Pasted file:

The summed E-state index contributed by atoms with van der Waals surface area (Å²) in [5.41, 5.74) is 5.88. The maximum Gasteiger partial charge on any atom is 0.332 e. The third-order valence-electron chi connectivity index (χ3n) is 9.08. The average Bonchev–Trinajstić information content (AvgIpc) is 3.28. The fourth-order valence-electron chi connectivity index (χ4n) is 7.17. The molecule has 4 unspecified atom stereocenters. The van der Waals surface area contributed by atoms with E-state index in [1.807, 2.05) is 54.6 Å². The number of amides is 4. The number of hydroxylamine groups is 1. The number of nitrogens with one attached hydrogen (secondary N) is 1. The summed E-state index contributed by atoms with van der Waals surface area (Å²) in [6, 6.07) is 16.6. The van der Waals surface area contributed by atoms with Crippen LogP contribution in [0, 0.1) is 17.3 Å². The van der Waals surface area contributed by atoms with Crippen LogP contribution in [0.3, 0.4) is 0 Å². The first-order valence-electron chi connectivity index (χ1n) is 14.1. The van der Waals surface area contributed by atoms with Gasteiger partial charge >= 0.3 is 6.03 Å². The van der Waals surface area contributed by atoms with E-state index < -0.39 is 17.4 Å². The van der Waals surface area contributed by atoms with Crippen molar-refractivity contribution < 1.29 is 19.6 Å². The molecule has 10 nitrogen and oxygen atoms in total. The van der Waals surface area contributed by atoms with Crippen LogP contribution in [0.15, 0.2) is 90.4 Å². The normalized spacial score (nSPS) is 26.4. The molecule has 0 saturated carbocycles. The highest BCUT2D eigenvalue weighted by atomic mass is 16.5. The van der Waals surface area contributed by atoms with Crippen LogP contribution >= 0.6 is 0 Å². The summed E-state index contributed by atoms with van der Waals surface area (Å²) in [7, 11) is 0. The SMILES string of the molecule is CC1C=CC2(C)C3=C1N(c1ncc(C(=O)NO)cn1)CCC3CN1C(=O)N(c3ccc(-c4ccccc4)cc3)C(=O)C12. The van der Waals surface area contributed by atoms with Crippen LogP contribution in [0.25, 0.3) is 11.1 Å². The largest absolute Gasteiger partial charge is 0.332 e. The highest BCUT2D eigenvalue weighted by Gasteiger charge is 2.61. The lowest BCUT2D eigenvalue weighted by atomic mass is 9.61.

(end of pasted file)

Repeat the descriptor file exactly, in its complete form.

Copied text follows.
The summed E-state index contributed by atoms with van der Waals surface area (Å²) in [5.41, 5.74) is 5.88. The maximum Gasteiger partial charge on any atom is 0.332 e. The third-order valence-electron chi connectivity index (χ3n) is 9.08. The average Bonchev–Trinajstić information content (AvgIpc) is 3.28. The fourth-order valence-electron chi connectivity index (χ4n) is 7.17. The molecule has 4 unspecified atom stereocenters. The van der Waals surface area contributed by atoms with E-state index in [1.807, 2.05) is 54.6 Å². The number of amides is 4. The number of hydroxylamine groups is 1. The number of nitrogens with one attached hydrogen (secondary N) is 1. The summed E-state index contributed by atoms with van der Waals surface area (Å²) in [6, 6.07) is 16.6. The van der Waals surface area contributed by atoms with Crippen LogP contribution in [0, 0.1) is 17.3 Å². The van der Waals surface area contributed by atoms with Crippen LogP contribution in [0.3, 0.4) is 0 Å². The first-order valence-electron chi connectivity index (χ1n) is 14.1. The van der Waals surface area contributed by atoms with Gasteiger partial charge >= 0.3 is 6.03 Å². The van der Waals surface area contributed by atoms with E-state index < -0.39 is 17.4 Å². The van der Waals surface area contributed by atoms with Crippen molar-refractivity contribution < 1.29 is 19.6 Å². The molecule has 10 nitrogen and oxygen atoms in total. The van der Waals surface area contributed by atoms with Crippen LogP contribution in [0.15, 0.2) is 90.4 Å². The normalized spacial score (nSPS) is 26.4. The molecule has 0 saturated carbocycles. The highest BCUT2D eigenvalue weighted by atomic mass is 16.5. The van der Waals surface area contributed by atoms with Crippen LogP contribution >= 0.6 is 0 Å². The summed E-state index contributed by atoms with van der Waals surface area (Å²) in [7, 11) is 0. The SMILES string of the molecule is CC1C=CC2(C)C3=C1N(c1ncc(C(=O)NO)cn1)CCC3CN1C(=O)N(c3ccc(-c4ccccc4)cc3)C(=O)C12. The van der Waals surface area contributed by atoms with Crippen LogP contribution in [0.25, 0.3) is 11.1 Å². The largest absolute Gasteiger partial charge is 0.332 e. The highest BCUT2D eigenvalue weighted by Gasteiger charge is 2.61. The lowest BCUT2D eigenvalue weighted by atomic mass is 9.61.